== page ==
The racist way Ali looked at the world didn’t sit well with Frazier. Joe was a good citizen, a good husband and father. He was also a deeply religious Baptist. He refused to call the former champion by his new Muslim name. Instead, Joe always referred to him by his given Christian name, Cassius Clay. Muhammed didn’t like that very much. He began to call Frazier an “Uncle Tom.” To be honest, these two men really didn’t like each other that much either. It was no prefight hype this time. Later Ali was seen in a newspaper photo shaking hands with Yasser Arafat. Arafat was the head of the Palestine Liberation Organization, a listed terrorist group. Ali was definitely a complicated character to say the least.

In 1971 Ali got his boxing license back. Frazier and Ali met for what was called “The Fight of the Century.” The heavyweight title was on the line. Ali wanted the belt back. Joe wasn’t in a giving mood. The Ali style was that of an “out boxer.” Like Gene Tunney, Billy Conn or Larry Holmes, Ali liked to keep a gap between himself and his opponent. He was very fast on his feet and relied on weaker jabs and straight hands rather than hooks and uppercuts. Joe beat Ali that night, retaining his WBC and WBA titles by a tough UD15.

Three years later the two men met for a rematch at Madison Square Garden, New York. It was January 28, 1974. The world title was not at stake. (Frazier had already lost his WBC, WBA belts to George Foreman at the National Stadium in Kingston, Jamaica, on January 22, 1973 on a TKO2.) Just the NABF regional belt was on the table. Joe lost the bout on a UD12.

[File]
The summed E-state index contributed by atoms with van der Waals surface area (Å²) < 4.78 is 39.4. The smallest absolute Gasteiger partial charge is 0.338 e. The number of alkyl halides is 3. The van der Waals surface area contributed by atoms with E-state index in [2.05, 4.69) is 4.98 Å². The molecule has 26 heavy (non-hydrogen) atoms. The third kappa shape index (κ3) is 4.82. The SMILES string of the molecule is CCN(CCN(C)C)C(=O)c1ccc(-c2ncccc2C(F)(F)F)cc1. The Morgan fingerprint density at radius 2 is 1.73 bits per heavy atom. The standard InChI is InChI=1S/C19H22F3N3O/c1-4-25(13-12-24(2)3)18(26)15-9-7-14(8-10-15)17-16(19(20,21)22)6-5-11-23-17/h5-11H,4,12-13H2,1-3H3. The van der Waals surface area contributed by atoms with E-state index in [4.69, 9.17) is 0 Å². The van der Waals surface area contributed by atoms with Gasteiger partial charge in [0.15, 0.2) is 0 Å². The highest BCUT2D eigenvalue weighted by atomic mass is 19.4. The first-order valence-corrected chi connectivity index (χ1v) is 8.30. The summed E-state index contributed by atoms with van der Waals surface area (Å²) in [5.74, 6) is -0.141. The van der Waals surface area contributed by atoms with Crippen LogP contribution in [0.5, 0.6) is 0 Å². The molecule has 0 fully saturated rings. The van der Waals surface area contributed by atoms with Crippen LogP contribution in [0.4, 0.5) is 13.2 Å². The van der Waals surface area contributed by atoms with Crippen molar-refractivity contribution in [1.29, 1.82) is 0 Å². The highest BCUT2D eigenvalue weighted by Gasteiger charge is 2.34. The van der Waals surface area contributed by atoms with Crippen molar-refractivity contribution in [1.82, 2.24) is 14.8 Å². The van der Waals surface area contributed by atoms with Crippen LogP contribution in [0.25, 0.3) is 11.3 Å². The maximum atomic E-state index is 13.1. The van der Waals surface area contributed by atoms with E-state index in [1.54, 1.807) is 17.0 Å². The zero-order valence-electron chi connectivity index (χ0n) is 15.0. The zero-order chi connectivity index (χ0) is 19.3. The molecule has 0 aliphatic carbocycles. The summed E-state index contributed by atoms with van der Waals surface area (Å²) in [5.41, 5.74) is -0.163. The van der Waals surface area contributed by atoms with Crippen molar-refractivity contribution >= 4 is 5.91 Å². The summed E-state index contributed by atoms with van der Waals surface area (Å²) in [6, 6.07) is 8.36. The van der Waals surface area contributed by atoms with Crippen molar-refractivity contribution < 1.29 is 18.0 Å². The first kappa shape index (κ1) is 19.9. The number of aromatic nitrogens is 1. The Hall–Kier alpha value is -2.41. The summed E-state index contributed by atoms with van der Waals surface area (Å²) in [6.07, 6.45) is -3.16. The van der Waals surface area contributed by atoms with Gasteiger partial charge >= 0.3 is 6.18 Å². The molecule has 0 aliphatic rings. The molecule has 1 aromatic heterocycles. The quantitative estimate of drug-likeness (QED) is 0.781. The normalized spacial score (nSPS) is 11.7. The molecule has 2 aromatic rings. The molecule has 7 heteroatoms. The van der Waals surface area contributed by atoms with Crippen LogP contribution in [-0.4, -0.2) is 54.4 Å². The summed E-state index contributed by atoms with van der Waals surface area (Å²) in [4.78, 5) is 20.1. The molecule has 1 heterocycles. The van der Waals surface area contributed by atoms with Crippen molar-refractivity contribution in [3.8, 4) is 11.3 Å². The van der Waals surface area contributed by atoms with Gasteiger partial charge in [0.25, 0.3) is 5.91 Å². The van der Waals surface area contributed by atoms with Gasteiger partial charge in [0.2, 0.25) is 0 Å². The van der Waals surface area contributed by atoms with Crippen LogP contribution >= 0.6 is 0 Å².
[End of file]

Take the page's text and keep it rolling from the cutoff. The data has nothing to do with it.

Ali later regained the world title. He beat the same George Foreman, October 30, 1974, in the Republic of the Congo on a KO8. The bout was called “The Rumble in the Jungle.”

The next year was the rubber match for Frazier and Ali. It was on October 1, 1975, at the Araneta Coliseum, Manila, Philippines. The WBC and WBA world titles were on the line again. Frazier lost this last bout to Ali on a RTD14. This bout, called “The Thrilla in Manilla,” was stopped because of the heat and humidity, not from a punch. Both men were dehydrated, near exhaustion when the fight was called. Frazier’s trainer, Eddie Futch wouldn’t let Joe continue. Angelo Dundee stated he was also about to throw in the towel from Ali’s corner too. It was ranked the “1975 Fight of the Year” by The Ring Magazine.

On June 15, 1976 at Nassau Stadium, Uniondale, New York. Joe lost a second time to George Forman on a TKO5. He retired that night from the ring. 

Frazier then concentrated on his gym in North Philly, which he had bought in 1968. If you didn’t have the ten dollars for a training pass, Joe let you come back after closing, to work out for free. Frazier was never a good businessman.

Joe began to lose money on some real estate deals in suburban Philadelphia. He invested a lot and lost a lot. Soon all he had left was Joe Frazier’s Gym. The years went by and the real estate taxes on the building started to pile up. Joe’s health began to fail. The public had a short memory. Frazier was already yesterday’s news. Philadelphia City Council could have expunged the $60,000 tax bill by passing special legislation, as the U.S. Congress had done for Joe Louis. After all, Frazier was a Philadelphia icon. But they didn’t do it.